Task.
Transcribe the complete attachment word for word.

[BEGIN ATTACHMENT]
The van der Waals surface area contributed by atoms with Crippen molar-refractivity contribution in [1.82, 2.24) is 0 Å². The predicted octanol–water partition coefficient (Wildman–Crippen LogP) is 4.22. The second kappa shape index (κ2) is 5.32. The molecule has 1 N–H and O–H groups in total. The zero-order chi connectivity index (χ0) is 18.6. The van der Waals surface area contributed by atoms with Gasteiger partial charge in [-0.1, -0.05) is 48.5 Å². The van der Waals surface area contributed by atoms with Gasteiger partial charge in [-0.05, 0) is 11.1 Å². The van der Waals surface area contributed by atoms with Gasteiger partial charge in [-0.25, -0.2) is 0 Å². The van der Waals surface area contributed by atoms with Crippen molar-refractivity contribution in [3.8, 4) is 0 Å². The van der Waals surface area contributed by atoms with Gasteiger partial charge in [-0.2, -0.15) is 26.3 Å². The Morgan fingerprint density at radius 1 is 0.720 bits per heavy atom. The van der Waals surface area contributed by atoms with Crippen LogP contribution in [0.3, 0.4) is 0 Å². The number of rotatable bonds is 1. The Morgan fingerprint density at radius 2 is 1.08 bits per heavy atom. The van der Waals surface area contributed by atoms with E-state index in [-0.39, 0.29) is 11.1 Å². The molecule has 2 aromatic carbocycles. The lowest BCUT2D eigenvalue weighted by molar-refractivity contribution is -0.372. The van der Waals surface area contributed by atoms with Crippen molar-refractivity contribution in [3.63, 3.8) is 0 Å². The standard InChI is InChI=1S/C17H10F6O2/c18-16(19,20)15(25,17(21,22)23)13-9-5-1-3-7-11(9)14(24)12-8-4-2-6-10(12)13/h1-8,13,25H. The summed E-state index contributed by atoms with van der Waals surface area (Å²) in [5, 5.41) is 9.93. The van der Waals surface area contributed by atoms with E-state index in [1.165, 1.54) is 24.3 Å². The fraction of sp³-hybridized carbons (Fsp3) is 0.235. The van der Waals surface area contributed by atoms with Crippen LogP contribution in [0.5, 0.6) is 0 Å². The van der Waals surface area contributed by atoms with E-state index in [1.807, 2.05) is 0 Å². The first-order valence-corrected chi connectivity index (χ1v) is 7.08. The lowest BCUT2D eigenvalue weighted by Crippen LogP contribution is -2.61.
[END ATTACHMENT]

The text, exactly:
The van der Waals surface area contributed by atoms with Crippen molar-refractivity contribution in [1.82, 2.24) is 0 Å². The predicted octanol–water partition coefficient (Wildman–Crippen LogP) is 4.22. The second kappa shape index (κ2) is 5.32. The molecule has 1 N–H and O–H groups in total. The zero-order chi connectivity index (χ0) is 18.6. The van der Waals surface area contributed by atoms with Gasteiger partial charge in [-0.1, -0.05) is 48.5 Å². The van der Waals surface area contributed by atoms with Gasteiger partial charge in [-0.05, 0) is 11.1 Å². The van der Waals surface area contributed by atoms with Gasteiger partial charge in [-0.25, -0.2) is 0 Å². The van der Waals surface area contributed by atoms with Crippen molar-refractivity contribution in [3.8, 4) is 0 Å². The van der Waals surface area contributed by atoms with Gasteiger partial charge in [-0.2, -0.15) is 26.3 Å². The Morgan fingerprint density at radius 1 is 0.720 bits per heavy atom. The van der Waals surface area contributed by atoms with Crippen LogP contribution in [0.3, 0.4) is 0 Å². The number of rotatable bonds is 1. The Morgan fingerprint density at radius 2 is 1.08 bits per heavy atom. The van der Waals surface area contributed by atoms with E-state index in [-0.39, 0.29) is 11.1 Å². The molecule has 2 aromatic carbocycles. The lowest BCUT2D eigenvalue weighted by molar-refractivity contribution is -0.372. The van der Waals surface area contributed by atoms with Crippen molar-refractivity contribution in [3.63, 3.8) is 0 Å². The standard InChI is InChI=1S/C17H10F6O2/c18-16(19,20)15(25,17(21,22)23)13-9-5-1-3-7-11(9)14(24)12-8-4-2-6-10(12)13/h1-8,13,25H. The summed E-state index contributed by atoms with van der Waals surface area (Å²) in [5, 5.41) is 9.93. The van der Waals surface area contributed by atoms with E-state index in [1.165, 1.54) is 24.3 Å². The fraction of sp³-hybridized carbons (Fsp3) is 0.235. The van der Waals surface area contributed by atoms with Crippen LogP contribution in [0.5, 0.6) is 0 Å². The van der Waals surface area contributed by atoms with E-state index in [1.807, 2.05) is 0 Å². The first-order valence-corrected chi connectivity index (χ1v) is 7.08. The lowest BCUT2D eigenvalue weighted by Crippen LogP contribution is -2.61.